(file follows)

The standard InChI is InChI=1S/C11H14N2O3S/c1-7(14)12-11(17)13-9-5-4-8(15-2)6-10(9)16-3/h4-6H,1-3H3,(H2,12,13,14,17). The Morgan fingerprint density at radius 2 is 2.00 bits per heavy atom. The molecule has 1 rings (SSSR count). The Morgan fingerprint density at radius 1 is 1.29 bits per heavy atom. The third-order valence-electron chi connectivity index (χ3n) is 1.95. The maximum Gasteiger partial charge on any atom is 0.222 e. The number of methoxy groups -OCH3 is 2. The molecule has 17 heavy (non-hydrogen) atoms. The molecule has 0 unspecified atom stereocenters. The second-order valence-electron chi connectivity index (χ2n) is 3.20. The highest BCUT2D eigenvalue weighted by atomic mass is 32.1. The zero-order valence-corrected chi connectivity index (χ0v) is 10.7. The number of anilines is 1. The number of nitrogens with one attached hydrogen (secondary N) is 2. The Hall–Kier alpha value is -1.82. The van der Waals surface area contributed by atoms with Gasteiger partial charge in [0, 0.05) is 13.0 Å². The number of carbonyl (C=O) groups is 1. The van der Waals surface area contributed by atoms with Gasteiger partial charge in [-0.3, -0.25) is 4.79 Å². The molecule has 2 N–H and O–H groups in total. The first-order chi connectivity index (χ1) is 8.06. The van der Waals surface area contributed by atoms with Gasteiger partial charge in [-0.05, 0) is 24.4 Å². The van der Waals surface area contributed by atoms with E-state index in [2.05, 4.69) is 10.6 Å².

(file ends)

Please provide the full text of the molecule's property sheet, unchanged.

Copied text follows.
The standard InChI is InChI=1S/C11H14N2O3S/c1-7(14)12-11(17)13-9-5-4-8(15-2)6-10(9)16-3/h4-6H,1-3H3,(H2,12,13,14,17). The Morgan fingerprint density at radius 2 is 2.00 bits per heavy atom. The molecule has 1 rings (SSSR count). The Morgan fingerprint density at radius 1 is 1.29 bits per heavy atom. The third-order valence-electron chi connectivity index (χ3n) is 1.95. The maximum Gasteiger partial charge on any atom is 0.222 e. The number of methoxy groups -OCH3 is 2. The molecule has 17 heavy (non-hydrogen) atoms. The molecule has 0 unspecified atom stereocenters. The second-order valence-electron chi connectivity index (χ2n) is 3.20. The highest BCUT2D eigenvalue weighted by atomic mass is 32.1. The zero-order valence-corrected chi connectivity index (χ0v) is 10.7. The number of anilines is 1. The number of nitrogens with one attached hydrogen (secondary N) is 2. The Hall–Kier alpha value is -1.82. The van der Waals surface area contributed by atoms with Gasteiger partial charge in [0, 0.05) is 13.0 Å². The number of carbonyl (C=O) groups is 1. The van der Waals surface area contributed by atoms with Gasteiger partial charge in [-0.3, -0.25) is 4.79 Å². The molecule has 2 N–H and O–H groups in total. The first-order chi connectivity index (χ1) is 8.06. The van der Waals surface area contributed by atoms with Gasteiger partial charge in [-0.05, 0) is 24.4 Å². The van der Waals surface area contributed by atoms with E-state index in [2.05, 4.69) is 10.6 Å².